My partner is out of town for the weekend, and this afternoon I went by myself to Dark Knight Rises. Much of the outdoor shooting takes place on Wall Street in pitched battles between the New York police and the bad guys. In the first image, Wall Street is cleared of traffic and the cops are crowded at one end of the block in front of the Stock Exchange. The bad guys are crowded down at the other. Powerful image.
It made me think of the first big AIDS demonstration, which was in the same place—on March 24, 1987, in front of the New York Sock Exchange. There were about 200 gay men and women. They stopped traffic, and by doing so, captured the media. Because many of the participants had AIDS, they had manipulated the cops into putting on rubber gloves and masks, and they looked terrible. Our guys were in all the papers the next morning—except the Times—and it was clear from the media that the guys with AIDS were the good guys. It was from this demonstration that Larry Kramer formed ACT UP, focussed on the chokehold that the FDA had on AIDS medications.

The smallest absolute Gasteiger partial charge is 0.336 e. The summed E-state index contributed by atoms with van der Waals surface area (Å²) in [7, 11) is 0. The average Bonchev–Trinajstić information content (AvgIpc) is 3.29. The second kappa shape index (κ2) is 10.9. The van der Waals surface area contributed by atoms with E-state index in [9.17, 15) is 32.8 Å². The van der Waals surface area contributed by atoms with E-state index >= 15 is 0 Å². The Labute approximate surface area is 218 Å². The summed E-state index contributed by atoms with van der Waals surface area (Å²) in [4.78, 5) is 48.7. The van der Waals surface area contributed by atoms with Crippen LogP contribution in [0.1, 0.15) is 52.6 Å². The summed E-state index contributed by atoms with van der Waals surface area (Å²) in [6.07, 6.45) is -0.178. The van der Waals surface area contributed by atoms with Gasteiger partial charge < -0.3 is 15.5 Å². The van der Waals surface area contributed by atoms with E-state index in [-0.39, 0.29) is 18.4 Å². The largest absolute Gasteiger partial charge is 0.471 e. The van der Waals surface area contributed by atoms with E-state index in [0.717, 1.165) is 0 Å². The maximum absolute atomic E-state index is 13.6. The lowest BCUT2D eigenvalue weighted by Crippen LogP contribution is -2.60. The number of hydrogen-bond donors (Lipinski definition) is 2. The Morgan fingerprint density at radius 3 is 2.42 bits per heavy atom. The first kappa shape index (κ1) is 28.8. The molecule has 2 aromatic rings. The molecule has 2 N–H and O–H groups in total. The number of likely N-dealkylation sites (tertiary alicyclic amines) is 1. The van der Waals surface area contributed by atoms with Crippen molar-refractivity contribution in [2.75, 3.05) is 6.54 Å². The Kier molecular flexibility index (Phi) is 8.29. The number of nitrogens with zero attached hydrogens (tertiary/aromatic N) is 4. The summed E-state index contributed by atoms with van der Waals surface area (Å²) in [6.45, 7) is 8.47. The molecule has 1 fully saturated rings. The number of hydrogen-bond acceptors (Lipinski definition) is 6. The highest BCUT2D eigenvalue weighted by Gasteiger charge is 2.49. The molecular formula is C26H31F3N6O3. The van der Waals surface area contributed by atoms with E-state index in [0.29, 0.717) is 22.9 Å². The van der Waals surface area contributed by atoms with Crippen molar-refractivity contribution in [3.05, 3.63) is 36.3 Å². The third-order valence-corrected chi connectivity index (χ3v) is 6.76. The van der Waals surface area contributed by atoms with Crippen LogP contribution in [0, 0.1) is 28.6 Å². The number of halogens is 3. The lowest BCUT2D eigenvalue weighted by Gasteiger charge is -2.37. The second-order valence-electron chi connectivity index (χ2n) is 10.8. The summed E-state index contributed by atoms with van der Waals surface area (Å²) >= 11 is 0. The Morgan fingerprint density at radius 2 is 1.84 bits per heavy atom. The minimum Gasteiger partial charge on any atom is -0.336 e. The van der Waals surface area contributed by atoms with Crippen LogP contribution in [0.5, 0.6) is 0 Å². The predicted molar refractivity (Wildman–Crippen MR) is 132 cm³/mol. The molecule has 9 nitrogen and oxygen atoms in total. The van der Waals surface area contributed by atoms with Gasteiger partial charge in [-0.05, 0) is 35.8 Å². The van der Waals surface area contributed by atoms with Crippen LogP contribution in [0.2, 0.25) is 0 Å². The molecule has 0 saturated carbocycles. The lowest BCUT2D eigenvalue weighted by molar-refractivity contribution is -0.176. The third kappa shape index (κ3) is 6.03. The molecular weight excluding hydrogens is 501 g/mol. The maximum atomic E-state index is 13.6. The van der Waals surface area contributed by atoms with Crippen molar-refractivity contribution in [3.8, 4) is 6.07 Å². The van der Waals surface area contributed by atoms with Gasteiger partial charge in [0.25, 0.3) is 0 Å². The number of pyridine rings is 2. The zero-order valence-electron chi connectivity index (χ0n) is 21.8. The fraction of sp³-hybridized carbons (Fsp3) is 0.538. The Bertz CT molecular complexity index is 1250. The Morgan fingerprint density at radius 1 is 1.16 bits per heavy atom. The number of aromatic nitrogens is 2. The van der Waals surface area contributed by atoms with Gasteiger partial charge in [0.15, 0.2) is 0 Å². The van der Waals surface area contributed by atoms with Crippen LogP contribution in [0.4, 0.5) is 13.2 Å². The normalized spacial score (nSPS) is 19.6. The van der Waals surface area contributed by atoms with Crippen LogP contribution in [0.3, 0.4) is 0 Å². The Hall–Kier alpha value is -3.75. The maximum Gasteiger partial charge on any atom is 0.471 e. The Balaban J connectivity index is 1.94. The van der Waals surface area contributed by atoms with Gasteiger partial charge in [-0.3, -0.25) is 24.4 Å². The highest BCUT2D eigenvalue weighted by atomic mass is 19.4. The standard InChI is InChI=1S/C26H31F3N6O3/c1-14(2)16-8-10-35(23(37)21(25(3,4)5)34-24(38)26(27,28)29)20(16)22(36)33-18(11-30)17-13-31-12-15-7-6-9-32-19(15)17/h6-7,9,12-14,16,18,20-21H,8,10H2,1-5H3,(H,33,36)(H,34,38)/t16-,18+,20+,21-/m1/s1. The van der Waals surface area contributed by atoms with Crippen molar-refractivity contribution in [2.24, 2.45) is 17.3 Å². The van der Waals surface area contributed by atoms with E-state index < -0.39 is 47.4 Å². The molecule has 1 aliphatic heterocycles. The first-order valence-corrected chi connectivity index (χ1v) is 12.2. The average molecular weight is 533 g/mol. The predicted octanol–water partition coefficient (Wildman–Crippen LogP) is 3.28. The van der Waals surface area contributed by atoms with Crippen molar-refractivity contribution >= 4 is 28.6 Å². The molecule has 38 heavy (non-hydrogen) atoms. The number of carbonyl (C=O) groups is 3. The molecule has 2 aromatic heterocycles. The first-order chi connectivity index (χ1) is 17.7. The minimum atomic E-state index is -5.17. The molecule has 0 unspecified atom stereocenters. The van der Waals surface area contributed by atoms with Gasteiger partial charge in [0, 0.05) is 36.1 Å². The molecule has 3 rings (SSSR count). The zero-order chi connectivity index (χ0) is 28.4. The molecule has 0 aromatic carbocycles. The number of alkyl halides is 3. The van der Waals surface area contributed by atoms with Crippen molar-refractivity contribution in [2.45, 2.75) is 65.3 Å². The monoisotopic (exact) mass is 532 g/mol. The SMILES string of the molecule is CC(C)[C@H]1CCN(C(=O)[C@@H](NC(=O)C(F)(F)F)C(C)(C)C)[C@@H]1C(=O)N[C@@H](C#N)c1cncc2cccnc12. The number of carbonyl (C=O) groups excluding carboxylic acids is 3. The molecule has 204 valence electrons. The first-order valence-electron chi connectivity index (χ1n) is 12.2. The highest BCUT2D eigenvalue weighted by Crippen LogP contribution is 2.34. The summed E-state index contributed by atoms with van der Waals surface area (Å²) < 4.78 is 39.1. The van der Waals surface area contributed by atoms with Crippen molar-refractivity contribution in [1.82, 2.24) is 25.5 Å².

It was a small demonstration—two hundred men and women—in comparison to all those policemen in Dark Knight Rises, and what I was thinking of this afternoon, sitting in the cinema, was how huge the effect of ACT UP had been on vast stretches of American life—on public health, on the practice of medicine, on pharmacology, and, of course, on the place of gay people in American public life.
A friend made the same point about the Stonewall Riots. They were really very small, weren’t they? Well, yes. But it doesn’t take vast throngs of men and women to change the nation, if the few you have are of the right sort. Our few had science on their side, and the Constitution, and, of course, morality. No wonder they were powerful. And another thing. The men and women at this first demonstration of the group that became ACT UP taught us that decorum is a weapon the other side uses against us. So ACT UP taught us again (we have to keep learning this) to stop being polite.
On AIDS and the transformation of America, read Steven Epstein, Impure Science: AIDS, Activism, and the Politics of Knowledge, Berkeley: University of California Press, 1996.